Writ jurisdiction not meant to decide claim arising out of non-statutory contracts #indianlaws

A writ of Mandamus was sought in the present matter pertaining to alleged non-payment of dues under a contract of supply of goods. High Court held that in matter of such nature it would neither be prudent nor judicious for the Court to grant relief in exercise of its writ jurisdiction under Article 226 of the Constitution as in substance the relief sought was for obtaining a money decree, more so when contracts are purely non-statutory in nature. Court exercising jurisdiction under Article 226 cannot appropriately decide issues relating to satisfactory performance of contract, rates quoted therein or quality of goods supplied or even whether the claim made is within limitation or otherwise.

The Petition was accordingly dismissed by the Court by further observing that there has been an increase in filing of such matters where instead of taking recourse to the jurisdiction of the ordinary civil court, recourse is taken to the writ jurisdiction, which is not permissible. The jurisdiction of the Civil Court is intended to provide the ordinary civil remedy for the adjudication of such claims.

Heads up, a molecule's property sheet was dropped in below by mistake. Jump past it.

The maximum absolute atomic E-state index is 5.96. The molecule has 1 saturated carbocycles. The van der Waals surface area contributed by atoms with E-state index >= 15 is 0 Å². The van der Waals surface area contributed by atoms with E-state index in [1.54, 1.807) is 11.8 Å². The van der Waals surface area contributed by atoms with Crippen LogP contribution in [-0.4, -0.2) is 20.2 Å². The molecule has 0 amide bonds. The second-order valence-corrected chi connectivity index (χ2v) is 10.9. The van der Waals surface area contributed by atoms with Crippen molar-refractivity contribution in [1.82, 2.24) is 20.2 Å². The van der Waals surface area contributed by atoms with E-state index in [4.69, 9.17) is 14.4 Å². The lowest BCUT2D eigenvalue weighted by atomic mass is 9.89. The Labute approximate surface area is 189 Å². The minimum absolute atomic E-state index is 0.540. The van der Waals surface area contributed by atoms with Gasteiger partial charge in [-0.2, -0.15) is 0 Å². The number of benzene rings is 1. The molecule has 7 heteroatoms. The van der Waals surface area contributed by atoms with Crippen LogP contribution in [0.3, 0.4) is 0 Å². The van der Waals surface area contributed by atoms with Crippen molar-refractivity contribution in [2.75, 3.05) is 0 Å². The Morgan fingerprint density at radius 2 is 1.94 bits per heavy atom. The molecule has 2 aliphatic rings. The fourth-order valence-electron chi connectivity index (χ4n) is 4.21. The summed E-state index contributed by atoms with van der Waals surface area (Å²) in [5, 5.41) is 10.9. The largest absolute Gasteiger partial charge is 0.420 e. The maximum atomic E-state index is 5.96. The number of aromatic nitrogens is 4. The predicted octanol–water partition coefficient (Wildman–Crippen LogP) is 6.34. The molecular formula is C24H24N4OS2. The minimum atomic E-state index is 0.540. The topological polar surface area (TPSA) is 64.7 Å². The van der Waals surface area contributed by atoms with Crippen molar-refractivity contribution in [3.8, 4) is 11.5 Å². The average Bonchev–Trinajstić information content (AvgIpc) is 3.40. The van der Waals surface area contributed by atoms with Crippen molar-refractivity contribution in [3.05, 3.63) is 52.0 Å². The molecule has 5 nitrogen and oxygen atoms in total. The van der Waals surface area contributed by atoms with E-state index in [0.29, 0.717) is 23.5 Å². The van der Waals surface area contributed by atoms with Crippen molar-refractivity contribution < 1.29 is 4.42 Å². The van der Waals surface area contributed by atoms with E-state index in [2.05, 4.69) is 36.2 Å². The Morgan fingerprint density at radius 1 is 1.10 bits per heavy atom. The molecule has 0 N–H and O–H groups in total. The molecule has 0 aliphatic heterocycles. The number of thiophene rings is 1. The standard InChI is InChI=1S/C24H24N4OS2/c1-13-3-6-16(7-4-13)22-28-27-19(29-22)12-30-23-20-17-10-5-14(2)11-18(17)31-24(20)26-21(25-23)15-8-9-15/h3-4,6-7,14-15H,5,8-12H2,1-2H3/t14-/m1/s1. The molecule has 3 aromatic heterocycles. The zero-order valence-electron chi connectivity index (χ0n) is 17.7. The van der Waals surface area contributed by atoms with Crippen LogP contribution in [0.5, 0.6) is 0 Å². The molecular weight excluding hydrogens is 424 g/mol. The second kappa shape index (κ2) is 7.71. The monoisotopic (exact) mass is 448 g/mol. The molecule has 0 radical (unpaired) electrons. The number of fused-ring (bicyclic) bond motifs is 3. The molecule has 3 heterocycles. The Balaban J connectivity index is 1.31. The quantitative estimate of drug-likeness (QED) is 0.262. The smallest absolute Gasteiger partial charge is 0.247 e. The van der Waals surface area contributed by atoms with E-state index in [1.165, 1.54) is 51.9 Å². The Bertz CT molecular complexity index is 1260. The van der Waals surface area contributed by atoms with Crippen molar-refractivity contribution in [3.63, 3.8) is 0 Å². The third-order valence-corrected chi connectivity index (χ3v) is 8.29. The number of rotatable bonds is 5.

Subsequent to dismissal of writ petition wherein it was held that Petitioner therein can approach the appropriate forum or authority concerned, Petitioner submitted a representation before the concerned authority and on the basis of certain queries replied under the Right to Information Act, it was submitted through second writ petition that the claim would be maintainable.

To this the Court held that a second writ petition would constitute an abuse of the process of the Court since it had already been expressed by the Division Bench in the earlier proceedings that disputed questions of facts which were raised before the Court, could not be entertained under Article 226 of the Constitution.

[M/s Alaska Tech & Anr. vs. State of U.P. & Ors.]
(Allahabad HC, 08.05.2014)